(Thanks to Jay Buchan and the QT)
IT didn’t look as though he hadn’t played for eight years when Jermaine Alberts stood up the Wynnum-Manly winger with a jink and a burst of speed on Saturday.
Perhaps it is a tribute to the Ipswich Jets training program, or perhaps it shows what could have been had Alberts stuck with the game as a 20-year-old year old.
The Jets 28-year-old rookie centre, who made his Queensland Cup debut against the Seagulls at the weekend, was contracted to Wests Tigers in 2004 and made it as far as Reserve grade.
But rugby league was not the top priority in his life, and he took two years off to complete his Mormon mission in New Zealand.
After that he got married, started a business degree and football was largely forgotten as life took over.
Until last year.
“I got a call from Ian Lacey,” Alberts said.
“We played school footy together in central Queensland.
“He said, ‘Come and train and see if you survive’.
Alberts admits there were moments he wondered whether he would or not.
“There’s always doubt,” he said.
“It was very tough, but it’s a good team with a good culture and awesome coaches.”
If there was a moment when those doubts grew loudest it was in the pre-season trial against the Penrith Panthers.
“It was the fastest game I’ve ever played in my life,” he said.
“I was thinking, ‘Mate. It’s a big jump here’.”
On Saturday’s evidence Alberts has successfully made the jump.
He stood up his marker on more than one occasion and had a try disallowed for a forward pass.
“It’s definitely a fast game,” he said. “I got initiated very quickly.”
For Alberts, the game was a huge confidence boost, despite copping “a couple of knees to the ribs,” that led to him reproducing the morning’s breakfast on the field.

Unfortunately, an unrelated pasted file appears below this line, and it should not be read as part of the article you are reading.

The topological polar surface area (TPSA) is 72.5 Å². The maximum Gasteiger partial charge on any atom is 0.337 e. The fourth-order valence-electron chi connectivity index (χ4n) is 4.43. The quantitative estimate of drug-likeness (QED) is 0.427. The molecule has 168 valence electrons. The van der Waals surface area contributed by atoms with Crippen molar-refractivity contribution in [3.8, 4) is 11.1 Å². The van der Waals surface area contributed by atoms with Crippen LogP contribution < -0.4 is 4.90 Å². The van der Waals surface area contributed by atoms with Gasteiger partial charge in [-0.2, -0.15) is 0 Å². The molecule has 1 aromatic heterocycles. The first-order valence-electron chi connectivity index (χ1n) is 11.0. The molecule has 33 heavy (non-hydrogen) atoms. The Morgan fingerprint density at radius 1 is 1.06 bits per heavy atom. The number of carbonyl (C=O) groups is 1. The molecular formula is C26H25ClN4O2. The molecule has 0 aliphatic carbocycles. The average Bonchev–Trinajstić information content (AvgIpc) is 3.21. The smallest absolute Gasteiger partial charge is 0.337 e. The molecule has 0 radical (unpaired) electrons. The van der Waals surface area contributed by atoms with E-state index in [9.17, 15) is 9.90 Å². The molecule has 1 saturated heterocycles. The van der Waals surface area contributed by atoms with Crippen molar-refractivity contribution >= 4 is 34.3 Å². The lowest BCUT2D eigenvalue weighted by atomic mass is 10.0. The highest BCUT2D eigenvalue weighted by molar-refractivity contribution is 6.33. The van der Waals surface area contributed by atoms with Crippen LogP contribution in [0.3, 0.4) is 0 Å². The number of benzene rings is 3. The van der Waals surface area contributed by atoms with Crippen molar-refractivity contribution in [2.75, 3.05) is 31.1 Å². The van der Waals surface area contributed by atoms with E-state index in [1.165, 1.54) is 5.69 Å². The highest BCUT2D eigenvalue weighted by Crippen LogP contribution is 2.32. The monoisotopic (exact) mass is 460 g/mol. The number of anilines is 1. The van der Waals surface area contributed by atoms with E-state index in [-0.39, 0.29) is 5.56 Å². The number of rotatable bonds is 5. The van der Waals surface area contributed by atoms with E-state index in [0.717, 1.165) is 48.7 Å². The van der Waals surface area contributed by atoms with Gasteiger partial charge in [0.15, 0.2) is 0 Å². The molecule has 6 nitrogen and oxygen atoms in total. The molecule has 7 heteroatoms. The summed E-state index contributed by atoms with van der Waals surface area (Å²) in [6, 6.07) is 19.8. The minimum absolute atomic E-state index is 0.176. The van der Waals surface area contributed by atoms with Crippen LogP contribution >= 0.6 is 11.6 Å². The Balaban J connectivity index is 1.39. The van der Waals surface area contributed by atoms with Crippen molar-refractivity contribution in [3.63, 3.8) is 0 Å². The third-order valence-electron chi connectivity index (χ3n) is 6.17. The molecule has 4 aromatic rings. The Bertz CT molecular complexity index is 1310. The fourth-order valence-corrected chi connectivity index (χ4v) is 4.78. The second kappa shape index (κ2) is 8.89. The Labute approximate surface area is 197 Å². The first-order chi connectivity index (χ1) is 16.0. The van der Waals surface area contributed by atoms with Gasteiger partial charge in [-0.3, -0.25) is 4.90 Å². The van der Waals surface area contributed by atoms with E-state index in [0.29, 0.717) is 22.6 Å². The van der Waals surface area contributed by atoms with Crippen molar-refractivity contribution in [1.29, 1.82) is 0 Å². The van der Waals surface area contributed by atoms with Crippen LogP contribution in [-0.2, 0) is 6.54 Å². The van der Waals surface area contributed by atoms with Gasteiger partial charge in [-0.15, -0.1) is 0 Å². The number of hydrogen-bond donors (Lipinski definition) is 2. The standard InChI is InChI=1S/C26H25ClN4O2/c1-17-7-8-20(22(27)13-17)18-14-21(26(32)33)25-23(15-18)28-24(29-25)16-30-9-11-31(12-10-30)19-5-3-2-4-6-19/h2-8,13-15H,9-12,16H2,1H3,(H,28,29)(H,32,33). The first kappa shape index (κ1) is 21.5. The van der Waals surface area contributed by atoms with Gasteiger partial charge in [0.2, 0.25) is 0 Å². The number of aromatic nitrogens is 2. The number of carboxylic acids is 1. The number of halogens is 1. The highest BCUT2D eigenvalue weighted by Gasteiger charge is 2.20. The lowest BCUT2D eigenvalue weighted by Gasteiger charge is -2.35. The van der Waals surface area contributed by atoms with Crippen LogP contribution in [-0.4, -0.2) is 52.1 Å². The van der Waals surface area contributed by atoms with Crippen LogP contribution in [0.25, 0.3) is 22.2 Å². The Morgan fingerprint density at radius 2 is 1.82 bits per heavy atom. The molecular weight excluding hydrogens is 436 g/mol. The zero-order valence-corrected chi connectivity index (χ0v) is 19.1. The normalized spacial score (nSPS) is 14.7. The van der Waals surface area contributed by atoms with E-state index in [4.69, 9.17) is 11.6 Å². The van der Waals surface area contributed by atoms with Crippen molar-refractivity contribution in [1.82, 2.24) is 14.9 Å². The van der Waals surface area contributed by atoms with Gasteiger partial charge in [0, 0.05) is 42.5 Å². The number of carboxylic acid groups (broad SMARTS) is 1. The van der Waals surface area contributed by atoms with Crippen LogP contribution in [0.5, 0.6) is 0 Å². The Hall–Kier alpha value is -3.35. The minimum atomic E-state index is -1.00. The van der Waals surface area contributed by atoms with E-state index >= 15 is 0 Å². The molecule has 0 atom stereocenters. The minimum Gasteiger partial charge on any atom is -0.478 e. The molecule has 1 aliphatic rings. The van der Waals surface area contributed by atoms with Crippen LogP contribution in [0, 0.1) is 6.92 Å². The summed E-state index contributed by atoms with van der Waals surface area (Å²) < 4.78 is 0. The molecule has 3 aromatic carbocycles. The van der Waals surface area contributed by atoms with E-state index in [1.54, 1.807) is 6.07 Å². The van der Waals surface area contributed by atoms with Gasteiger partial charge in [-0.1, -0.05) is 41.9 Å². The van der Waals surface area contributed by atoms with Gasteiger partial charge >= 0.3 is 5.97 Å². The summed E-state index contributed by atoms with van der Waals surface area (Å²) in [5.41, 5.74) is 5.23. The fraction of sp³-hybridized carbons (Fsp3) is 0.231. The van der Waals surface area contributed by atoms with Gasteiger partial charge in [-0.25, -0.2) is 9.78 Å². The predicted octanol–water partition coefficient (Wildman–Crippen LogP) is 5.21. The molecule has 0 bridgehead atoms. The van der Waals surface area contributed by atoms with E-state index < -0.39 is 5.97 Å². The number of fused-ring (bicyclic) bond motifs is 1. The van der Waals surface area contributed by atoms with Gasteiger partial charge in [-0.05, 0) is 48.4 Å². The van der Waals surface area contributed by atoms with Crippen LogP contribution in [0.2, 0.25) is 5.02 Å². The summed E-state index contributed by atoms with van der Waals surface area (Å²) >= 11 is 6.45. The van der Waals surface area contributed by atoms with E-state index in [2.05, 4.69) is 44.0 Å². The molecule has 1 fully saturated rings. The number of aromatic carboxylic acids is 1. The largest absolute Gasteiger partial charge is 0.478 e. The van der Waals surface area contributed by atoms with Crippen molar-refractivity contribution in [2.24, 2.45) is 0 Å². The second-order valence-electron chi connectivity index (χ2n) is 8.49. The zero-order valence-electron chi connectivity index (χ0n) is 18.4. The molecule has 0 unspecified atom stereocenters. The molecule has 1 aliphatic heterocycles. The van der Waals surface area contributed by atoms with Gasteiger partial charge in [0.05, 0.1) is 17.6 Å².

“I had to catch my breath,” he said.
“But after that I was alright.
“I’ve still got my speed.
“I haven’t run for a long time, but when I last played that was probably my strength.
“Now I’ve got to build on that.”
Soon after, having played 30 minutes, Alberts was replaced.
“I think that was the coaches’ plan,” he said.
“They just wanted to introduce me to the pace of the game.”
Jets co-coach Shane Walker admitted Alberts was pulled because they expected the pace of the game and Alberts’ own emotional investment to take its toll.
“He got the call-up and the nerves of competing at that level can drain you,” Walker said.
“It is far worse than game fatigue.
“We recognised it pretty early in the game.”
It is not likely to be held against him.
“He’s got plenty of football in him,” Walker said.
Alberts didn’t come back to rugby league out of any feelings of lost opportunity or a burning desire to play again before he was too old.
“It wasn’t a priority,” he said.
“But the fact I have a lot of respect for Ian got the ball rolling.”
Having made the commitment and survived Alberts is here for the long haul.
“The goal is just to play consistent (Queensland) Cup,” he said.
“Be a contributor to the team and make a difference.
“It’s definitely a long-term thing.
“If I get the opportunity (in Queensland Cup again) I’ll be very grateful.
“It’s definitely where I want to be.”
Occupation: Human resources.
Junior club: Norths, Mackay.
Favourite player growing up: Nathan Blacklock.
Biggest influence: My family from Mackay.
Best advice: Life’s a journey.
Pre-match routine: Stay calm and collected and get an early night to bed.